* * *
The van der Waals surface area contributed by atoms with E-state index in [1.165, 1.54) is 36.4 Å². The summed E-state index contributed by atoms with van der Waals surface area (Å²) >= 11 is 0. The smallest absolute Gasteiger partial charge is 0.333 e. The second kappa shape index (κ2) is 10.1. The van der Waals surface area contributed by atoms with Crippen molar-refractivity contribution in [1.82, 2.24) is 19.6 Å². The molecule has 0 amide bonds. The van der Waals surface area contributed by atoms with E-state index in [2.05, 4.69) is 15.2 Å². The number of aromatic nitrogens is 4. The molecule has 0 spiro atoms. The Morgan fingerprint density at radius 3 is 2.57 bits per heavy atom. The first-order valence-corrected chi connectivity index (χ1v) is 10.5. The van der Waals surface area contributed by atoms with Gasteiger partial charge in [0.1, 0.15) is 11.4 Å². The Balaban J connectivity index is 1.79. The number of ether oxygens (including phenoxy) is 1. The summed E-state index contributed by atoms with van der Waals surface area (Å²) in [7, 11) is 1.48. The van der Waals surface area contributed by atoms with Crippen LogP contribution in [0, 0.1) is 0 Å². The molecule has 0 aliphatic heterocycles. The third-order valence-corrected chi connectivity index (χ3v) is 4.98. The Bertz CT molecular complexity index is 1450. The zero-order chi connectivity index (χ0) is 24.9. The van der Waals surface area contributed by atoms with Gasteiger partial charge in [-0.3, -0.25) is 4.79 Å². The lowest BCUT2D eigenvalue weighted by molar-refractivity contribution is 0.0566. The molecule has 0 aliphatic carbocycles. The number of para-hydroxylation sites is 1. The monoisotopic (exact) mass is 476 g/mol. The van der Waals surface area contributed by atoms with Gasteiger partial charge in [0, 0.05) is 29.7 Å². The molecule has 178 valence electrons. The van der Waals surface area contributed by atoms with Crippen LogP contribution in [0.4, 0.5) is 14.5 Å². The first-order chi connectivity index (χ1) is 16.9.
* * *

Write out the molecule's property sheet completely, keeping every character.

The van der Waals surface area contributed by atoms with E-state index in [1.165, 1.54) is 36.4 Å². The summed E-state index contributed by atoms with van der Waals surface area (Å²) >= 11 is 0. The smallest absolute Gasteiger partial charge is 0.333 e. The second kappa shape index (κ2) is 10.1. The van der Waals surface area contributed by atoms with Crippen molar-refractivity contribution in [1.82, 2.24) is 19.6 Å². The molecule has 0 amide bonds. The van der Waals surface area contributed by atoms with E-state index in [2.05, 4.69) is 15.2 Å². The number of aromatic nitrogens is 4. The molecule has 0 spiro atoms. The Morgan fingerprint density at radius 3 is 2.57 bits per heavy atom. The first-order valence-corrected chi connectivity index (χ1v) is 10.5. The van der Waals surface area contributed by atoms with Gasteiger partial charge in [0.1, 0.15) is 11.4 Å². The Balaban J connectivity index is 1.79. The number of ether oxygens (including phenoxy) is 1. The summed E-state index contributed by atoms with van der Waals surface area (Å²) in [7, 11) is 1.48. The van der Waals surface area contributed by atoms with Crippen LogP contribution in [0, 0.1) is 0 Å². The molecule has 0 aliphatic heterocycles. The third-order valence-corrected chi connectivity index (χ3v) is 4.98. The Bertz CT molecular complexity index is 1450. The zero-order chi connectivity index (χ0) is 24.9. The van der Waals surface area contributed by atoms with Gasteiger partial charge in [-0.3, -0.25) is 4.79 Å². The lowest BCUT2D eigenvalue weighted by molar-refractivity contribution is 0.0566. The molecule has 0 aliphatic carbocycles. The number of para-hydroxylation sites is 1. The monoisotopic (exact) mass is 476 g/mol. The van der Waals surface area contributed by atoms with Gasteiger partial charge in [0, 0.05) is 29.7 Å². The molecule has 178 valence electrons. The van der Waals surface area contributed by atoms with Crippen LogP contribution in [0.4, 0.5) is 14.5 Å². The first-order chi connectivity index (χ1) is 16.9.